The result is “Numbers” (2007), a grid of numerals nought to nine repeating, like the original, in sequence. Carved in wax and then cast in aluminium, the wall sculpture, also like its antecedent, includes snatches of newspaper, a classic Johns touch, as well as a set of keys — perhaps a gentle chiding of the platoons of Johns watchers who would attempt to unlock his art’s meaning. Near the upper right corner is a foot. It is an impression of Merce Cunningham’s. Johns says he wanted to create a “clear reference” to the Lincoln Center piece, which also bears a subtle stamp of the avant-garde choreographer’s appendage. (It was an inside joke: long ago, Johns wanted to get Cunningham’s foot in the door there.)
Cunningham, who died in 2009, was a friend of Johns’ for more than 50 years. He and his partner, the late composer John Cage, joined with Johns and artist Robert Rauschenberg in the 1950s to form a foursome of mind-boggling creativity. Frequent collaborators, they bonded, Johns says, “through the sharing of ideas. The complexity of that grew over time.” Once intensely close, Johns and Rauschenberg, who died in 2008, parted ways years ago.
Johns’ economy of words is matched by an artistic thriftiness. It’s as if he had an aversion to waste of any kind. His recycling of symbols has spawned countless doctorates and dissertations. Viewing his repetition as a possible “limitation”, he would have one believe his choice of imagery can be the result of something as banal as cleaning a messy studio.
When he was straightening up in St Martin last year, he came across scraps of paper – shapes, sketches – which he then referenced for the new drawings. In what Johns describes as “fallout” from “Numbers”, he literally pulled the original wax apart in sections to cast smaller sculptures. While most are darkly subdued bronze or aluminium, a shiny silver variation is hard to miss on a studio table. “It’s so glamorous,” Johns says, sounding almost embarrassed and quickly noting that he made only one. “You don’t want to do too many. They’re quite showy.”
Johns had to job-out the metal casting to a foundry, but he handled the polishing and patina himself back in the studio. Although he bucked the ever-growing trend to just phone it in, he is hesitant to preach the glories of the handmade. “I don’t know if it’s important or unimportant. It’s just the way I behave,” he says. He laughs and admits one reason is that often he doesn’t know what he wants until he gets there. “There’s always an aspect of uncertainty and something unknown that you’re dealing with.”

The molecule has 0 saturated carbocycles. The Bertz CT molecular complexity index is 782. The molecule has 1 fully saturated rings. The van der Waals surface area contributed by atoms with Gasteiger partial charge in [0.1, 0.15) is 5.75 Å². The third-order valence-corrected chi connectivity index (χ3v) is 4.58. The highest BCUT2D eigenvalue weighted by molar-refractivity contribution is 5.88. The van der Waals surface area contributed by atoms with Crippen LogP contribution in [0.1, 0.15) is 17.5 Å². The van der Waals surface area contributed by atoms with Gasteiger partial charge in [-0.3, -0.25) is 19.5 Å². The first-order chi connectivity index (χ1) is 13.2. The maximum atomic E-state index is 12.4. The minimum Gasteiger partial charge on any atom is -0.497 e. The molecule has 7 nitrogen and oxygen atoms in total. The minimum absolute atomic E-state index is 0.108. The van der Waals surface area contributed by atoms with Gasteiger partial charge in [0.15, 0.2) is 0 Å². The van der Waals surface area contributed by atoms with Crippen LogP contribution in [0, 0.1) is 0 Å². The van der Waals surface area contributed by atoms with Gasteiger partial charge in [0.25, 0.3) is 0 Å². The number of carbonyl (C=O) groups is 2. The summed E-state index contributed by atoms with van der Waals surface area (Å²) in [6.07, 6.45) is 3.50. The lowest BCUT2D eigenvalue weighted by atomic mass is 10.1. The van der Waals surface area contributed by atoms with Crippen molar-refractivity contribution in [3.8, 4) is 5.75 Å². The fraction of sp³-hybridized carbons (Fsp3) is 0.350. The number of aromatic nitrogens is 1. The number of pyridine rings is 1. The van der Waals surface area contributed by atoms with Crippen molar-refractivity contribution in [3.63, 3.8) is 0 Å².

Delving into the unknown still seems to be the primary source of inspiration for Johns. Take another group of works in the Marks exhibition, made, no joke, from Shrinky Dinks, the children’s craft material that contracts to one-third of its original size when baked in an oven. His, just a few inches tall, are unusually flat and symmetrical; in amateurs’ hands they tend to curl, distorting the image. “There were a few failures,” he insists.
For another series of prints, he mined the sign-language alphabet. After ordering a set of sign-language rubber stamps online, he redrew the hand symbols and e-mailed his version to the company, which made him a new set to his specifications. Known to sign his canvases by stencilling his name, Johns chose to spell it in sign language this time around. The prints, like much of Johns’ oeuvre, could be read as a meditation on communication.
But don’t bother asking Johns. He much prefers viewers come up with their own conclusions.
“So much of the meaning to me is in the making,” he explains. “While that’s going on, there’s shifts of thought and associations and paths of development you want to follow and you want to avoid. Somehow the viewer can have a somewhat similar experience of determining. It sounds corny, but you have a sense of being alive when you encounter the thing.”
When I ask if he has given thought to his legacy, he replies, “What does legacy mean?” I throw out a standard definition. He pauses in his deliberate manner, staring out a window, and finally answers, “No.
“I think about what I’m doing. I sometimes think about what I have done. I don’t have any real sense of what the world needs or what it will be,” he continues. “No, I’m just here.”
‘Jasper Johns: New Sculpture and Works on Paper’, Matthew Marks Gallery, New York, May 7-July 1.